Workspace is the standard way for organizations or individuals to apply for federal grants in Grants.gov. Workspace is a shared, online environment where members of a grant team may simultaneously access and edit different forms within an application. For each funding opportunity announcement (FOA), you can create individual instances of a workspace.
One of the primary benefits of Workspace is the ability to separate individual PDF forms that make up the traditional application package. This allows multiple team members within an organization to access and edit forms at the same time.
Upon completion of individual forms, applicants have the ability to upload completed forms to the workspace so other team members may view and edit the forms. Applicants may also choose to complete forms in a web browser, rather than downloading and filling out individual PDF forms.
Applicants can also reuse workspace forms when applying for new funding opportunities, provided the older form shares the exact name and version of the form in the new funding opportunity.
Grants.gov Workspace exists to make applying for a federal grant as convenient as possible. By leveraging a range of user roles and access levels, applicants can control access to forms, create a custom workflow and save time on their application.
A Workspace Participant is a registered applicant with access to at least one workspace.
The Participant can perform actions on forms within the specific workspace(s) to which they have been added.
Participants are those users who are contributing to the completion of the opportunity package (i.e., the "application" in Workspace).
All of the Participants of a workspace are listed in the Participant tab on the Manage Workspace page.
Participants may be either members of the applicant organization or registered Grants.gov applicants outside the organization.
Individual Applicants: If you are registered in Grants.gov and only have an individual profile (i.e., not applying on behalf of an organization), some of the steps and user roles associated with Workspace do not apply to you. Review the Grants.gov Variations for Individual Applicants help article for more information.
The Workspace Participant access level is considered a category of access. Any user listed in the Participants tab, thereby defined as a Workspace Participant, may also have the Workspace Manager role, Standard or Expanded AOR roles, the Workspace Owner access level, a combination of these roles and access levels, or no additional role or access level. All of these users are still Workspace Participants contributing their part in that workspace.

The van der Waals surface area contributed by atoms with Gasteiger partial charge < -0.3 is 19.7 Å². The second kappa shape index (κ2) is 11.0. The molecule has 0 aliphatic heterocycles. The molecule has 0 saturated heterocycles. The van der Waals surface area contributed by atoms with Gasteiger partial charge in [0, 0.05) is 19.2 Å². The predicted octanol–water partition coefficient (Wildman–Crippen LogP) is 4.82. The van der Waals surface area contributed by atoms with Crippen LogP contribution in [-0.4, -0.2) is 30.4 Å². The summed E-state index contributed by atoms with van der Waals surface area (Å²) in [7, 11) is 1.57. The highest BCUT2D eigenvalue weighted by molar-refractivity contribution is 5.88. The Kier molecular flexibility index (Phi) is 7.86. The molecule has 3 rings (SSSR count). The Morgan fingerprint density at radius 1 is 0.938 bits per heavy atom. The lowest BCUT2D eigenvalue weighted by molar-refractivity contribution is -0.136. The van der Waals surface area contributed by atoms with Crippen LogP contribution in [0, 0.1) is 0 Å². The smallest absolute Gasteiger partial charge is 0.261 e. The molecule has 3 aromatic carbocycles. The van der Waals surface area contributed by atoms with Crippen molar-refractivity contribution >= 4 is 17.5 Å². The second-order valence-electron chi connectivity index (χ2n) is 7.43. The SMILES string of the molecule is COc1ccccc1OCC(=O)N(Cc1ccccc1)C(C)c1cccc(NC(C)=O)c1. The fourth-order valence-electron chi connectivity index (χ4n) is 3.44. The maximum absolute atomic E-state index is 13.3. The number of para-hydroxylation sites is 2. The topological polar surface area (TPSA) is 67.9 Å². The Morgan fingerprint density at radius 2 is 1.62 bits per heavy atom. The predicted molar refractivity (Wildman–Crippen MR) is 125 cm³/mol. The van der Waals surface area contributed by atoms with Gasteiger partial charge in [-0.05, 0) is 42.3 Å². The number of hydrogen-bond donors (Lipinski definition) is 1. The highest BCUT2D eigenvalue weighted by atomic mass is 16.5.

The Workspace Manager role enables a user to create new workspaces.
Upon creating a workspace, the user with the Workspace Manager role inherits the Workspace Owner access.
Any Participant with the Workspace Manager role may have the Workspace Owner access level assigned to them by the current Workspace Owner.
A Participant with the Workspace Owner access level allows the user to manage other users' access to a workspace. There can only be one Workspace Owner per workspace.
The Standard Authorized Organization Representative (Standard AOR) role enables a Workspace Participant to submit applications on behalf of the organization.
The Standard AOR role may only be assigned to a user by the organization's EBiz POC or a user with the Expanded AOR role.
If a workspace does not have a participant with the Standard AOR role, the application can only be submitted if the EBiz POC or a user with the Expanded AOR role accesses the workspace and clicks the Submit button.
Watch the video below and review the Grants.gov Roles & Privileges page for a detailed breakdown of all the roles.
Note: Only Participants with the Workspace Manager role or a custom role with the Own Workspace privilege can become a Workspace Owner. If your organization uses custom roles rather than the core roles in Grants.gov, please refer to your internal training resources about Grants.gov. The Grants.gov Online User Guide uses the core roles (i.e., Workspace Manager, Standard AOR, and Expanded AOR) to explain which users may access and perform actions. For more information, review the Manage Organization Roles help article.